The press was subsequently agog with the manufactured perception that the federal military government was abetting corruption in high places. General Yakubu Gowon did not also help matters as he unilaterally cleared Gomwalk and other affected VIPs from any wrong doing personalizing the issue when he declared that “the aim of the campaign of affidavits was to get the man at the top”. Gowon was smack on target unfortunately he had walked into a carefully laid trap that was contrived to be a public relations disaster which helped to a large extent in legitimizing his overthrow by some of those he trusted the most less than a year later.

Haunting Gomwalk is also the apparently inconclusive report of the Mohammed appointed Assets Investigation Panel that indicted Gomwalk but at the same time noted that “the Ministry of Justice and Police will look into it (the panel’s report) with a view to taking the necessary legal action if need be”. Exactly 10 days after General Mohammed addressed the nation on that panel’s report he was felled by a hail of bullets. Mr. Gomwalk’s alleged involvement without the declassification of the court-martial documents of 1976 is at best circumstantial and will continue to remain in the realm of speculation. Many Nigerians still believe he was just a high profile fall guy.

J.D. as Gomwalk is still fondly remembered as is so etched on the consciousness of the Plateau such that as recently as December 2009 when President Umar Musa Yar’adua constituted an investigative panel on the Jos Crisis to be chaired by General Abisoye the outcry against his august appointment was so stringent that another eminent Nigerian eventually headed the inquiry.

Curiously Generals Obada and Eremobor were compulsorily retired from service in 1977 and 1979 respectively. Eremobor’s retirement in April a good 6 months before the hand-over to civilian rule still remains curious. Sadly the duo belatedly joined the over 216 military officers and over 10,000 public servants dismissed by General Mohammed in his brief stint for “divided loyalty”, “declining productivity” or “abuse of office” in the obscurity of premature retirement.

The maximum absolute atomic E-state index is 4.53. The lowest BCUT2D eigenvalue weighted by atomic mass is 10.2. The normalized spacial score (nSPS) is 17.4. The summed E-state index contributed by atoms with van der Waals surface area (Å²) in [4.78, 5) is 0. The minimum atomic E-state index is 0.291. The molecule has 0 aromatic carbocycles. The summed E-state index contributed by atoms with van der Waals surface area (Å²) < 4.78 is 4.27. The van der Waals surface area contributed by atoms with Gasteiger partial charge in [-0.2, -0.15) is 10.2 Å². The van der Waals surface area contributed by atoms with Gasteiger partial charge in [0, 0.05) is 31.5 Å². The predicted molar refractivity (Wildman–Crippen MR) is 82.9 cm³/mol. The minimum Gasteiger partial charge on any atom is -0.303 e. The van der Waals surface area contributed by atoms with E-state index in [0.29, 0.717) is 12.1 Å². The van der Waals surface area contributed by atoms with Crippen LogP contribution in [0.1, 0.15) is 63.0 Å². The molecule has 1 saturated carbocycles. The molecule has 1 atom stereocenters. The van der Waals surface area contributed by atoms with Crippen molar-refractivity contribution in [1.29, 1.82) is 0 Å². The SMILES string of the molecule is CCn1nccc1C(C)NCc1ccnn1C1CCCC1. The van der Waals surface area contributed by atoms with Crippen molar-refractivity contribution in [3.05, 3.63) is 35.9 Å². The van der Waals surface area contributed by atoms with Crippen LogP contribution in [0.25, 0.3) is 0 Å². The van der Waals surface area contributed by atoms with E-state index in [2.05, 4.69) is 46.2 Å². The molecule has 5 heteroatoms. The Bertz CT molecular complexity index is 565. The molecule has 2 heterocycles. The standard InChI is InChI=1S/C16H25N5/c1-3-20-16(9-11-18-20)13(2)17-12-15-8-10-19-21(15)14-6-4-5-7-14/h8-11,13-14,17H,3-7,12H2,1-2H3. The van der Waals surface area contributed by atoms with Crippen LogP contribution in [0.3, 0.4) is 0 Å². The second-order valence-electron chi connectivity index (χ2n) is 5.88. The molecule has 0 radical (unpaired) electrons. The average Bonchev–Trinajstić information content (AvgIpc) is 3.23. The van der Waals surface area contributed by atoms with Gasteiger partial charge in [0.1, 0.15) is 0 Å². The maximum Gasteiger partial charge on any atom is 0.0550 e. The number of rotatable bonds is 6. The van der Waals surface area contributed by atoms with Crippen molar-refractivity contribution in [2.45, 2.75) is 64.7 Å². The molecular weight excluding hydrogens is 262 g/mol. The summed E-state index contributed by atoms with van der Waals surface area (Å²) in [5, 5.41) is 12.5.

According to the prolific military historian Dr. Nowa Omoigui “all coups are justified in high brow terms designed to appeal to the emotions and patriotism of the uninformed public” if so perhaps a very important and much overlooked reason on why General Murtala Mohammed’s regime was in less than a year shaken to its very foundations is provided through an insight by Mr. Siollum that “the July 1975 coup was a watershed for Nigerian military coups in that it was the first time in Nigeria’s history that the executors of a coup apportioned political appointments between themselves.

The two coups of 1966 were carried out by officers with real and perceived political and military grievances. Despite their murderous intent, they had no interest in governing the country or personally participating in political activity. Most of the key figures in the 1966 coups did not participate in government. The 1975 coup was the first Nigerian coup executed by officers with personal political ambitions”. Did some of these ambitions clash with that of Gomwalk?

Until the Nigerian military musters the candor to open for public scrutiny the judicial details of the events of 1976 more high falutin reasons will continue to be bandied about at the expense of national unity and on why General Murtala Mohammed was assassinated and if one time CP Joseph Dechi Gomwalk was ever a conspirator in that act.

Disclaimer: "The views/contents expressed in this article are the sole responsibility of Ahmed Yahaya-Joe and do not necessarily reflect those of The Nigerian Voice. The Nigerian Voice will not be responsible or liable for any inaccurate or incorrect statements contained in this article."